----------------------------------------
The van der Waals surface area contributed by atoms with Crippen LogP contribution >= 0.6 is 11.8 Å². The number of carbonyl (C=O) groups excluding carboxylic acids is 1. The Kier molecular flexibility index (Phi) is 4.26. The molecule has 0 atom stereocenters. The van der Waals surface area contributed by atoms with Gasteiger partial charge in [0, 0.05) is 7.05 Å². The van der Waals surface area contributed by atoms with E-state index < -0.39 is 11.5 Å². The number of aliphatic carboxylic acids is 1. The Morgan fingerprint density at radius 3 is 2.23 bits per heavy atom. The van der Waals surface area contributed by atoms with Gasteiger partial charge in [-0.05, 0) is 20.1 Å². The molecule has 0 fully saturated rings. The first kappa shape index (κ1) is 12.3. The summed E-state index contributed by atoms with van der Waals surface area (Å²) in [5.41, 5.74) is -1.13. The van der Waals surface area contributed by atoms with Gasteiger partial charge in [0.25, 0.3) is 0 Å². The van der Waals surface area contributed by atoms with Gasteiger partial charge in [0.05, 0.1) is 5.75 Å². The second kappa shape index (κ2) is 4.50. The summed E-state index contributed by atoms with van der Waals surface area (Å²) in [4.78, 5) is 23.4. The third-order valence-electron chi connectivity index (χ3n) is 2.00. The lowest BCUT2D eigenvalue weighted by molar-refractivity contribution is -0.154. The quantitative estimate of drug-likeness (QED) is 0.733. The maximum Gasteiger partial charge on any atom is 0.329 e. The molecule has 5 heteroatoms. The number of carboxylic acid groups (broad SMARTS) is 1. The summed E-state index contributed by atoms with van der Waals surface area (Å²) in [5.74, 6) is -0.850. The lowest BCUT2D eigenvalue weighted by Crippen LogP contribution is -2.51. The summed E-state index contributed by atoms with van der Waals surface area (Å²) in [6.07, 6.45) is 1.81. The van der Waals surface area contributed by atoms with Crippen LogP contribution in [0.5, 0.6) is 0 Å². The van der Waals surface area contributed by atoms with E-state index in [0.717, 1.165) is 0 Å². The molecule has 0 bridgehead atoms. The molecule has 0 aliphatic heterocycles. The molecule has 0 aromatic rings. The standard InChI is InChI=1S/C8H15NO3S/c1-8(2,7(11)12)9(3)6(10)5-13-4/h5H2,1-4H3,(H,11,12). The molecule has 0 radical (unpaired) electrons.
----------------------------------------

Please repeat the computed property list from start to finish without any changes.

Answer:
The van der Waals surface area contributed by atoms with Crippen LogP contribution >= 0.6 is 11.8 Å². The number of carbonyl (C=O) groups excluding carboxylic acids is 1. The Kier molecular flexibility index (Phi) is 4.26. The molecule has 0 atom stereocenters. The van der Waals surface area contributed by atoms with Gasteiger partial charge in [0, 0.05) is 7.05 Å². The van der Waals surface area contributed by atoms with E-state index < -0.39 is 11.5 Å². The number of aliphatic carboxylic acids is 1. The Morgan fingerprint density at radius 3 is 2.23 bits per heavy atom. The van der Waals surface area contributed by atoms with Gasteiger partial charge in [-0.05, 0) is 20.1 Å². The molecule has 0 fully saturated rings. The first kappa shape index (κ1) is 12.3. The summed E-state index contributed by atoms with van der Waals surface area (Å²) in [5.41, 5.74) is -1.13. The van der Waals surface area contributed by atoms with Gasteiger partial charge in [0.25, 0.3) is 0 Å². The van der Waals surface area contributed by atoms with Gasteiger partial charge in [0.05, 0.1) is 5.75 Å². The second kappa shape index (κ2) is 4.50. The summed E-state index contributed by atoms with van der Waals surface area (Å²) in [4.78, 5) is 23.4. The third-order valence-electron chi connectivity index (χ3n) is 2.00. The lowest BCUT2D eigenvalue weighted by molar-refractivity contribution is -0.154. The quantitative estimate of drug-likeness (QED) is 0.733. The maximum Gasteiger partial charge on any atom is 0.329 e. The molecule has 5 heteroatoms. The number of carboxylic acid groups (broad SMARTS) is 1. The summed E-state index contributed by atoms with van der Waals surface area (Å²) in [5.74, 6) is -0.850. The lowest BCUT2D eigenvalue weighted by Crippen LogP contribution is -2.51. The summed E-state index contributed by atoms with van der Waals surface area (Å²) in [6.07, 6.45) is 1.81. The van der Waals surface area contributed by atoms with Crippen LogP contribution in [0.5, 0.6) is 0 Å². The van der Waals surface area contributed by atoms with E-state index in [0.717, 1.165) is 0 Å². The molecule has 0 bridgehead atoms. The molecule has 0 aliphatic heterocycles. The molecule has 0 aromatic rings. The standard InChI is InChI=1S/C8H15NO3S/c1-8(2,7(11)12)9(3)6(10)5-13-4/h5H2,1-4H3,(H,11,12). The molecule has 0 radical (unpaired) electrons.